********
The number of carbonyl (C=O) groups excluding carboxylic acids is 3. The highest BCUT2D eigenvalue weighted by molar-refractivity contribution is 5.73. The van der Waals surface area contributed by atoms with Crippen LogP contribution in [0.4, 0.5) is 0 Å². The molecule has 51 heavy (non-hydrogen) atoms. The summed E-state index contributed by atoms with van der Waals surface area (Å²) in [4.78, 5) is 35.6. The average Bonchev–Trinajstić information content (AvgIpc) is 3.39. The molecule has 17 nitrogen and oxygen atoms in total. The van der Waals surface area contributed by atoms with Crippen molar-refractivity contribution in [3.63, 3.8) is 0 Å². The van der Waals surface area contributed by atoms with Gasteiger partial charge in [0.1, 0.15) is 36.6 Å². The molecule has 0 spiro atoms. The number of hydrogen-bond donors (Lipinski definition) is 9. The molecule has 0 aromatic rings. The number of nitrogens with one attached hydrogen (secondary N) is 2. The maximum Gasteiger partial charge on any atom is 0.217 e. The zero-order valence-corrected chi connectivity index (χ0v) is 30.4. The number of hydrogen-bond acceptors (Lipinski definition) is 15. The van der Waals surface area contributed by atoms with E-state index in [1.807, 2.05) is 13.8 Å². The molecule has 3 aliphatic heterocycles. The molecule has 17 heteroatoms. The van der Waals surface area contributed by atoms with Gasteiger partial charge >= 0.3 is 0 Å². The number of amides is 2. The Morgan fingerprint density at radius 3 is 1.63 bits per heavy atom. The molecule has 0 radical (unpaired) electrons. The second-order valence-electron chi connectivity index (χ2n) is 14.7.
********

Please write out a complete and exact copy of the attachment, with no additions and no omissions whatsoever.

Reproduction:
The number of carbonyl (C=O) groups excluding carboxylic acids is 3. The highest BCUT2D eigenvalue weighted by molar-refractivity contribution is 5.73. The van der Waals surface area contributed by atoms with Crippen LogP contribution in [0.4, 0.5) is 0 Å². The molecule has 51 heavy (non-hydrogen) atoms. The summed E-state index contributed by atoms with van der Waals surface area (Å²) in [4.78, 5) is 35.6. The average Bonchev–Trinajstić information content (AvgIpc) is 3.39. The molecule has 17 nitrogen and oxygen atoms in total. The van der Waals surface area contributed by atoms with Crippen molar-refractivity contribution in [3.63, 3.8) is 0 Å². The van der Waals surface area contributed by atoms with Gasteiger partial charge in [0.1, 0.15) is 36.6 Å². The molecule has 0 spiro atoms. The number of hydrogen-bond donors (Lipinski definition) is 9. The molecule has 0 aromatic rings. The number of nitrogens with one attached hydrogen (secondary N) is 2. The maximum Gasteiger partial charge on any atom is 0.217 e. The zero-order valence-corrected chi connectivity index (χ0v) is 30.4. The number of hydrogen-bond acceptors (Lipinski definition) is 15. The van der Waals surface area contributed by atoms with E-state index in [1.807, 2.05) is 13.8 Å². The molecule has 3 aliphatic heterocycles. The molecule has 17 heteroatoms. The van der Waals surface area contributed by atoms with Gasteiger partial charge >= 0.3 is 0 Å². The number of amides is 2. The Morgan fingerprint density at radius 3 is 1.63 bits per heavy atom. The molecule has 0 radical (unpaired) electrons. The second-order valence-electron chi connectivity index (χ2n) is 14.7.